Even so, each superhero has a core rune which expresses his or her nature. Sandy elaborated on that at his Kraken seminars, and while not everything Sandy says conforms with current canon, Sandy is one of the creators of significant parts of Glorantha. And, like Greg and the folk around Jeff, he is on a journey of discovery that hasn't ended yet. Sometimes an insight carries a literal truth, sometimes it is just a concept that needs more exploration, but it would be wrong to simply dismiss those remarks. Plenty other now canonical facts started out with what now are clearly non-canonical statements.

Take the Thawing of the Syndics' Ban in Fronela. Dormal's Opening Journey contributed to it by opening Loskalm coming across the Sea, where no such barriers of mist extended. The Lunar expedition of infants including Jar-eel and Harrek's journeys after awakening contributed across those impassable borders, and (in case of the Lunars) along them. Androgeus may have been in the region, too. It is my impression that these three characters had a lot to do with weakening the Ban further, and unifying parts of the land before they reconnected with the parts of the land connected to the outside of the Ban. Androgeus may very well be the agent for the Thaw around Charg.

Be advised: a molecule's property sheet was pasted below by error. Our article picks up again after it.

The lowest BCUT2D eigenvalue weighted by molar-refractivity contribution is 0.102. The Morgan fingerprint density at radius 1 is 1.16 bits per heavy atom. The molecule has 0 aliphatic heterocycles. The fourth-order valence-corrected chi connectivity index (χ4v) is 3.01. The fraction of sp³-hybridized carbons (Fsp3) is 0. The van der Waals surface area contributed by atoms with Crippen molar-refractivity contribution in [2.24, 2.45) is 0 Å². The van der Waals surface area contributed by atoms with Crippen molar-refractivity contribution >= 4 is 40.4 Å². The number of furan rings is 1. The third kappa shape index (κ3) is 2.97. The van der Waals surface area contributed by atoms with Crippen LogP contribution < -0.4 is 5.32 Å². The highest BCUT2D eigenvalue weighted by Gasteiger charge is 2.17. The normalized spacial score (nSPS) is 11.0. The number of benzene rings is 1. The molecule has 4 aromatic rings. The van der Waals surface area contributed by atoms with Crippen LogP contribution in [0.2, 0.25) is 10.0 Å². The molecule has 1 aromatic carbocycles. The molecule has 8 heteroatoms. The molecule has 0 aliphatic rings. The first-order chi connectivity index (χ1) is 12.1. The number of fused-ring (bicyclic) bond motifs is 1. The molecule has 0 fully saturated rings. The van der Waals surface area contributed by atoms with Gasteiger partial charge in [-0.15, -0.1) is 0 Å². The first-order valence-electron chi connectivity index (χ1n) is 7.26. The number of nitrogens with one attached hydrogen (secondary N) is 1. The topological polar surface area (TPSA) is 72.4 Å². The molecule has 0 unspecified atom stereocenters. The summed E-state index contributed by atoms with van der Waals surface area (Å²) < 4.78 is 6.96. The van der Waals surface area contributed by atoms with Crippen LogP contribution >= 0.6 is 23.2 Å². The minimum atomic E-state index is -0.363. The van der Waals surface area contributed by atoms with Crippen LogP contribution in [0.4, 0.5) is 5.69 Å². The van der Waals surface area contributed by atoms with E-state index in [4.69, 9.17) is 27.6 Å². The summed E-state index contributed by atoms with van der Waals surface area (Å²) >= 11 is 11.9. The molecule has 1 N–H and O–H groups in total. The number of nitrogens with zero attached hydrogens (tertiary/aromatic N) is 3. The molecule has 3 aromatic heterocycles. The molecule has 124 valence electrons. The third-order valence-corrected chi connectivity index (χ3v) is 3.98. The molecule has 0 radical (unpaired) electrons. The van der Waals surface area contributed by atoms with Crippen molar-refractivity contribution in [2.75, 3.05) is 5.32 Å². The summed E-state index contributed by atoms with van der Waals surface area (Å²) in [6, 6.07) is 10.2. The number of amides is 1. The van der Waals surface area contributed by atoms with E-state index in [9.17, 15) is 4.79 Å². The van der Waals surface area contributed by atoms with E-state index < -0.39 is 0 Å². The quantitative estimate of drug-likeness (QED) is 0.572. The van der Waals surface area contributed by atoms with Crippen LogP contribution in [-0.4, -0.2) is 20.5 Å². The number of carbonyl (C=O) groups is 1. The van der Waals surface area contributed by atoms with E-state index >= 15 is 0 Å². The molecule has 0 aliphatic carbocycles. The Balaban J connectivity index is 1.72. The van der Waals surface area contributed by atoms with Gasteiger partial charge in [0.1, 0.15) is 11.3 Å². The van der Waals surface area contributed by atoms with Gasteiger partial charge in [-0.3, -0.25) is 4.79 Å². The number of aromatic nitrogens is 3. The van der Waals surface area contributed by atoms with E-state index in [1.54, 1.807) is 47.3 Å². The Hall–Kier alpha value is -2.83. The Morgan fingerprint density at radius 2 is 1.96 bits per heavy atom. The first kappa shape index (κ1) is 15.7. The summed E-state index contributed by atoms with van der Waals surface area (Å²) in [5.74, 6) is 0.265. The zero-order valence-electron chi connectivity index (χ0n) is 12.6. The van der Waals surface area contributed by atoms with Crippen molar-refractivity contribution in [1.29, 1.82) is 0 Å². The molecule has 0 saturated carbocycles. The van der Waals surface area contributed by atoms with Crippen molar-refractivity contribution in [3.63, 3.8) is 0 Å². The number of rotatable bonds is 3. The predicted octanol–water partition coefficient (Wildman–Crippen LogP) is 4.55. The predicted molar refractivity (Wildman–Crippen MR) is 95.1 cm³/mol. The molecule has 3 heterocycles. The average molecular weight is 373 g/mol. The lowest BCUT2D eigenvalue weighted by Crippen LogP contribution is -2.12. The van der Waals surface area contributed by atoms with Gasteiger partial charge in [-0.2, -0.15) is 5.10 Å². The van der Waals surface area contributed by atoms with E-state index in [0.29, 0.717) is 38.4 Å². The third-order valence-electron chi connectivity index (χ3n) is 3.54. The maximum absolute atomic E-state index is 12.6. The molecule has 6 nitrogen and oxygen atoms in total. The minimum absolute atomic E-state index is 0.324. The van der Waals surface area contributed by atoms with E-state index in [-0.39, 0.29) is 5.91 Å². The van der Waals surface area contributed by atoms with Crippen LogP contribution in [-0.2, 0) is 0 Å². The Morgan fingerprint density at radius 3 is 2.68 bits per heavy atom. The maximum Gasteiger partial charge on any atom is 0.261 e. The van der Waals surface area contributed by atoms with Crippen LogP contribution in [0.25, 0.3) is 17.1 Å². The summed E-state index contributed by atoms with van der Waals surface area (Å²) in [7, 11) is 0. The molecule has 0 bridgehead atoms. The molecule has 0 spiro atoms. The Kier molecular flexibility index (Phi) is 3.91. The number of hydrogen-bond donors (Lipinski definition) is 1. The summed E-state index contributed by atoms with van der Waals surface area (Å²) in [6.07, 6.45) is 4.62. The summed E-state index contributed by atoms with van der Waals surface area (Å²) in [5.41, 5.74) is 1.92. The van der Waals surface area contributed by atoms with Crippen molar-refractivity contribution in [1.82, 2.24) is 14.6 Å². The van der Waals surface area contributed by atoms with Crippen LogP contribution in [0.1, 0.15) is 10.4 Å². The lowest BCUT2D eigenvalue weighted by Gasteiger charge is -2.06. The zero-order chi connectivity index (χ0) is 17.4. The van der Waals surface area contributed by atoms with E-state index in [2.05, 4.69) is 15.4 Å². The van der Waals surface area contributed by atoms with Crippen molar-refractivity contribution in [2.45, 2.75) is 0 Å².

Capital H Heroes are a rare breed, too, with those in the Dragon Pass boardgame probably making up more than a third of such entities throughout Glorantha in the early Hero Wars era. Unlike in the Imperial Age, for most of these their support is no longer organized by a state support (still so: The Red Emperor, formerly so: Renvald Meldekbane and Varankol the Mangler). They may drag destiny along with them, too, becoming the icons they get worshipped as, reinforcing their patterns sometimes to a point where they get railwayed.

Worship, whether supportive or propiative, is what feeds the heroes, Heroes, and Superheroes, and it defines them in many aspects.

 

 

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9 minutes ago, Iskallor said:

I thought all you needed was a cool cape.

I've never met a Superhero myself, but certain fellows at the department at feasts insisted that the Infinity Rune manifests as a stretchy, colorful full-body garment of unearthly mien.

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1 hour ago, Iskallor said:

I thought all you needed was a cool cape.

As Edna says in the Incredibles, "No capes!" 😉 

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Does a bear god fur count as a cape?

Otherwise, no full body armor. Whether boobs or man-boobs, superheroes follow the bikini chainmail rules in Glorantha.

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1 hour ago, Iskallor said:

I thought all you needed was a cool cape.

It's his cloak. (Joerg beats me to it.)

Who do we know with the Infinity rune that didn't come up via Mastery? Is Mastery the signifier of "Hero?"